February 22, 2019 – The number of individuals identified as being homeless in Nevada County increased from previous years, according to survey results from the annual point-in-time count. 404 individuals experiencing homelessness were counted across the county, from Grass Valley to the Town of Truckee. Unlike the 2018 count, this year’s 2019 count was an official biennial HUD-mandated count of both sheltered and unsheltered individuals and families in the county. The count, conducted by volunteers and County staff on January 24, 2019, showed a slight increase from the last HUD count in 2017 that found 371 individuals experiencing homelessness.
This year, County staff placed more emphasis on organizing multiple counting locations on the day of the count and on increasing street outreach for the HUD-allowed window of 10 days after the count. More organization and coordination combined with mild weather allowed for more effective outreach, and likely a more accurate count compared to past counts. Locations throughout the County actively participated in conducting surveys with over 60 volunteers participating in the counting efforts. Extreme Weather Shelter operations in Truckee, Salvation Army in Grass Valley and Sierra Roots in Nevada City, were opened to provide more opportunities for unsheltered homeless residents to come inside, get counted and connect with safety net services. Additionally, the North San Juan community was very active in this year’s count by hosting its own event for people experiencing homelessness on the San Juan Ridge. That event, combined with increased field outreach efforts on the San Juan Ridge, counted 37 people which is higher than any previous survey.
Looking at the overall numbers, this year’s count showed an increase in veterans and families experiencing homelessness. Coordination between the County Superintendent of Schools and Nevada County’s CalWORKS Housing Support Program staff allowed for a more accurate count of families with children than in previous years. The 2019 count surveyed 47 families representing 116 individuals, 43 of whom where children under 18. This compares to 29 families with 55 children in 2017. For Veterans, the 2019 count surveyed 33 identified veterans as compared to 12 in 2017.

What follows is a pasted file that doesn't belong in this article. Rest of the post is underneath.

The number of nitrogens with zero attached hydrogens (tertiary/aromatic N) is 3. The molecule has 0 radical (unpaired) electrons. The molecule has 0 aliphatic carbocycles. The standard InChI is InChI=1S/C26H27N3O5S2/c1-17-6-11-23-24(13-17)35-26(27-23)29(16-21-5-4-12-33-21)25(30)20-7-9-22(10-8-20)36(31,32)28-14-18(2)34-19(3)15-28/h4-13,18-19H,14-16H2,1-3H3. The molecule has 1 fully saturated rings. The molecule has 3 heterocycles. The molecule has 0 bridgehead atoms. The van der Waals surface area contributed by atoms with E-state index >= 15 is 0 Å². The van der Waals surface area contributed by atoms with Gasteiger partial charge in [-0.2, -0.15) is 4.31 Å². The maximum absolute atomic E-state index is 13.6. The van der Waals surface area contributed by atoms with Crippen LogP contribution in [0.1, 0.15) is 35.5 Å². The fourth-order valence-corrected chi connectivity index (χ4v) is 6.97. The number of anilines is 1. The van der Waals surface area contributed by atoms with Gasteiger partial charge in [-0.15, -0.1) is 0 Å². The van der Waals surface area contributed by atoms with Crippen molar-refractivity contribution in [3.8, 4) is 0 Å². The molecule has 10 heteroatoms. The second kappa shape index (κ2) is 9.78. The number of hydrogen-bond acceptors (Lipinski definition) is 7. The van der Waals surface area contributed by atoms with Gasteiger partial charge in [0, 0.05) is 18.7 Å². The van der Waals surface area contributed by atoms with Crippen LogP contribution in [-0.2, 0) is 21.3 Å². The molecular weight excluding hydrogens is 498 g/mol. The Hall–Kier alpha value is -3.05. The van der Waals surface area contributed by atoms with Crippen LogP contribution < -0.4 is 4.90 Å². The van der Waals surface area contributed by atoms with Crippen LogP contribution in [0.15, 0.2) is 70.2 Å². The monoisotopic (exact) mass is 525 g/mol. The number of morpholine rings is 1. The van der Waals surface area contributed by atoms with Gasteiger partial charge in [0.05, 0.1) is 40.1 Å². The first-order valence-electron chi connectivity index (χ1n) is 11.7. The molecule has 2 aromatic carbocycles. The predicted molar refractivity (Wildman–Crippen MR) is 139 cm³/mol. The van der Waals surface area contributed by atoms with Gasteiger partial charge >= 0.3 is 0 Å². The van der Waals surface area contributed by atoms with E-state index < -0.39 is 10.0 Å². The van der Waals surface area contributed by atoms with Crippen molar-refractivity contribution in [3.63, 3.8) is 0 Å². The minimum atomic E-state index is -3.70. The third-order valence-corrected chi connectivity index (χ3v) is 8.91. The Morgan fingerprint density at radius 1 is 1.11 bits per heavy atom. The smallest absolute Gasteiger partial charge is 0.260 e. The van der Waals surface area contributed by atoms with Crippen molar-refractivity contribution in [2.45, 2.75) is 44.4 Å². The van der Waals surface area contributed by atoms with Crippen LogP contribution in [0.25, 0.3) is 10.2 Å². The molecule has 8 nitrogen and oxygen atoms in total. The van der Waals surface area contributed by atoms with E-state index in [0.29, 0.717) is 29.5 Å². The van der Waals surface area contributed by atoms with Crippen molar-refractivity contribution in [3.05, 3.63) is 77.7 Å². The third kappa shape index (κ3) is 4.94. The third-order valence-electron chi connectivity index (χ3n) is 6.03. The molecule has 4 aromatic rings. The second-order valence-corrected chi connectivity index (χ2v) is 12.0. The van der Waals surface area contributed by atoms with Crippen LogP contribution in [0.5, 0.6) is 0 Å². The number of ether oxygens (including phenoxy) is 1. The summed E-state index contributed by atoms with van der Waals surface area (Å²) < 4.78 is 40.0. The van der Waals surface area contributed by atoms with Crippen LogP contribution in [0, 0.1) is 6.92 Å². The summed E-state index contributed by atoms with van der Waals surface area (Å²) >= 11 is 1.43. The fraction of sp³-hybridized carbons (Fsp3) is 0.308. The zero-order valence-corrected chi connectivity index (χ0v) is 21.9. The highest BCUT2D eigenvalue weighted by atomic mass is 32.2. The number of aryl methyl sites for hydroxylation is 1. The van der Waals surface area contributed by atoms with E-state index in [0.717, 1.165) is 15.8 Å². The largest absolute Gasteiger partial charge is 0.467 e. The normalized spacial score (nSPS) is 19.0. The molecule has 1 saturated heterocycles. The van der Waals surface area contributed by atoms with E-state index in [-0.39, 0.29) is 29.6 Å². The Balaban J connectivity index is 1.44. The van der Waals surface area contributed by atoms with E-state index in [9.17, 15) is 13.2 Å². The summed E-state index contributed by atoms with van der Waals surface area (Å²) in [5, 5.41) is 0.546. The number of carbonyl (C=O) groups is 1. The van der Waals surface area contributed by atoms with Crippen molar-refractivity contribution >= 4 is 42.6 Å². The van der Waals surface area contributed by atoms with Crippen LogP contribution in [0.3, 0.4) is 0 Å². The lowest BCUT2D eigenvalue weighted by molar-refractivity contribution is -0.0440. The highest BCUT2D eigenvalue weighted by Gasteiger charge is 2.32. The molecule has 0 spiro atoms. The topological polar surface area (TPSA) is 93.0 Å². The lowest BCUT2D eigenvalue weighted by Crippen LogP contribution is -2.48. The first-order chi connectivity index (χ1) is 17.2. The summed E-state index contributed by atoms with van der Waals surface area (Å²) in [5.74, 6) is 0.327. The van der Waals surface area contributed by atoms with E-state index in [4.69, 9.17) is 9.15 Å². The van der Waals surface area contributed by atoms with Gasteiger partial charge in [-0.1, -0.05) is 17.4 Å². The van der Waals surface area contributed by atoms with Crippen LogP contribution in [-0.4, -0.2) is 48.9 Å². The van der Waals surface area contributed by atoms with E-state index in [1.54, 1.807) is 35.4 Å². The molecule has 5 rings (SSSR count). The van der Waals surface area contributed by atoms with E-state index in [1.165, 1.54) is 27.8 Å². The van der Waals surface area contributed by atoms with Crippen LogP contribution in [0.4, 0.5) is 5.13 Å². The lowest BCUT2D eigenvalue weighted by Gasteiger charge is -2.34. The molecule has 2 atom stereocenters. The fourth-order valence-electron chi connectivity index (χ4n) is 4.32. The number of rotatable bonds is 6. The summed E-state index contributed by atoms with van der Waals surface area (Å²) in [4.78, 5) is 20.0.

Of the adults who responded to detailed survey questions, 48 percent were chronically homeless. 32 percent reported having a serious mental illness, and 36 percent had a substance use disorder. These percentages are proportional to previous survey results.
When asked how long they have lived in Nevada County and why they stay here, 59 percent of the adults surveyed reported that they are originally from the area or stay to be close to family, 59 percent have lived in Nevada County for five years or longer prior to becoming homeless, and 21 percent have lived in Nevada County between one and five years.
Point-in-time counts are not a comprehensive measure of an area’s homeless population, but rather snapshots from a single day that can be used to approximate broader trends. Typically, they are viewed as undercounts fora community’s yearly overall homeless population because many people may move in and out of homelessness throughout the year. A clear takeaway from the 2019 count is that our homelessness problem is continuing as the affordability of living in California becomes more difficult to maintain or achieve.
A full report for this year’s 2019 count will be released in March. The full report will dig deeper into year over year data trends and will include more information related to homeless numbers in local schools. It will also provide data on other questions asked of participants in the survey.